My Teacher, Let Me See Again

My Teacher, Let Me See Again


The Rev. Lindsey Peterson is the Designated Term Minister for South Congregational Church, UCC, in Springfield, MA.

Scripture:  Mark 10:46-52 (NRSV)

They came to Jericho. As he and his disciples and a large crowd were leaving Jericho, Bartimaeus son of Timaeus, a blind beggar, was sitting by the roadside. When he heard that it was Jesus of Nazareth, he began to shout out and say, ‘Jesus, Son of David, have mercy on me!’ Many sternly ordered him to be quiet, but he cried out even more loudly, ‘Son of David, have mercy on me!’ Jesus stood still and said, ‘Call him here.’ And they called the blind man, saying to him, ‘Take heart; get up, he is calling you.’ So throwing off his cloak, he sprang up and came to Jesus. Then Jesus said to him, ‘What do you want me to do for you?’ The blind man said to him, ‘My teacher, let me see again.’ Jesus said to him, ‘Go; your faith has made you well.’ Immediately he regained his sight and followed him on the way.

Reflection: My Teacher, Let Me See Again

 As a lifelong New Englander, I am indeed a lover of fall. The weather changing awakens my senses; my brain seems to function better, I have more energy with the increasing coolness. And I do love wearing my favorite everyday fall boots (we’re not talking winter boots yet)!
Seasons incarnate change. When we live in a place like New England with such pronounced seasons - when we pay attention - we learn that change is part of the ordinary deal and cycle of life.
The other day in the early afternoon, I went out into the parking lot of the church I serve. Four South Church folk were gathered in the corner of the building in a small communion service. A much larger circle of chairs was set up closer to Temple Street in the back parking lot; Pioneer Valley Project (PVP) which has its offices at South, was gathered with their state-wide partners from their umbrella organization - Massachusetts Communities Action Network - for a big meeting.
As a Deacon at South Church was offering the words of communion the bread heaven, for you; the cup of salvation, from across the parking lot, Lizzo’s song Good as Hell started playingPVPs cohort was filming something and Lizzo was the soundtrack. Try not dancing when that song is playing! Lizzo’s Good as Hell incarnates good feelings and movement. 
“For the bread of God…gives life to the world” - John 6:33. The bread of God, the nourishment of God, gives life. It incarnates being itself. Vibrancy, aliveness, action in spite of all that pushes us into the inaction of fear; God incarnates movement, the energy of possibility, the joy of being alive.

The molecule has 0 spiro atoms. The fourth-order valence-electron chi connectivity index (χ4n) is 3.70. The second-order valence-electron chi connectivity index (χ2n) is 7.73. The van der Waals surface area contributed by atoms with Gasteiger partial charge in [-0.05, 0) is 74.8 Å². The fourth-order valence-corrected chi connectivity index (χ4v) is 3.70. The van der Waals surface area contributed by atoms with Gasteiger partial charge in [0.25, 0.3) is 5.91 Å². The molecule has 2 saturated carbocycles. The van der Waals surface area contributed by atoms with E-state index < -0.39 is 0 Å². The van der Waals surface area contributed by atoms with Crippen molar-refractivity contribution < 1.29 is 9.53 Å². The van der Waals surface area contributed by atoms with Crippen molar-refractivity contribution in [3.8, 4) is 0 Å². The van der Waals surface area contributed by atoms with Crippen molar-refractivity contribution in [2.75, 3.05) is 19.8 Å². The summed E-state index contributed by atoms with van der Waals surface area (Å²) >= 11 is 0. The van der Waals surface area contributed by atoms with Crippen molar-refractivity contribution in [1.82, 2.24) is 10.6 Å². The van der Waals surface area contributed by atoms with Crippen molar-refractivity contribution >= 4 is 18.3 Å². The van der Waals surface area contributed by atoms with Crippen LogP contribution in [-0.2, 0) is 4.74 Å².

I know that life is not always joyful; and God is not absent in those dulled spaces. Sometimes, life is in the rest, and the fallowness. At the same time, the bread of God gives life to the world. In the midst of this long and ongoing season of Covid, many of us are in depressed spaces. Many of our organizations are as well. We have lost sight of the vibrancy of the bread of life, and how it changes places and moves with seasons. Where is it incarnate now?
As the leaves fall, I ask myself what I need to let go to let God’s life force work through me in new ways, changed as I am. As the weather cools, I listen to where the energy of movements, of people in action for just and loving change are, and I release some of my own fears to join in their work however I can; to be warmed by participation.
As church, may we see the bread of life, the cup of salvation being broken and poured out in places we might not think to look and join in the celebration of life there.


Dance then, wherever you may be, I am the Lord of the Dance said he, and I’ll lead you all wherever you may be, and I’ll lead you all in the dance said he.”
~ “Lord if the Dance” lyrics by Syndey Carter

New Prayer Requests:

We ask churches and church leaders to join us in the following prayers either by sharing them during worship, printing them in bulletins, or sharing them in some other way. To make a prayer request, please contact Drew Page at

Prayers of Intercession:

  • For the victims and their families of the 570 mass shootings already carried out in 2021, including 2 shootings at Grambling State University in Louisiana this week
  • For the families and friends of more than 722,000 who have died due to the Covid-19 disease.
  • For the 17 U.S. missionaries from Ohio who were abducted in Haiti last week and are still missing
  • For the family and friends of Rev. Arthur Latimer, former pastor at Shalom United Church of Christ, in New Haven, CT. Rev. Latimer died on Oct. 9

Prayers of Joy and Thanksgiving:

  • For family and friend support networks who provide comfort and strength to each other in times of trouble

 This Week in History:

October 24, 1861 (160 years ago) The first transcontinental telegraph is completed the Western Union Telegraph Company connects the eastern and western telegraph networks at Salt Lake City, Utah, creating the first instantaneous communication method from Washington, D.C. to California. The first message sent across the country was from Stephen Fields, chief justice of California, to President Abraham Lincoln. It was hoped that the telegraph might ensure loyalty to the Union by western states during the Civil War.

“Study the past if you would define the future.”

Lindsey Peterson

Lindsey Peterson is a General Synod delegate and is the Designated Term Pastor at the South Congregational Church in Springfield, MA.

October 18, 2021
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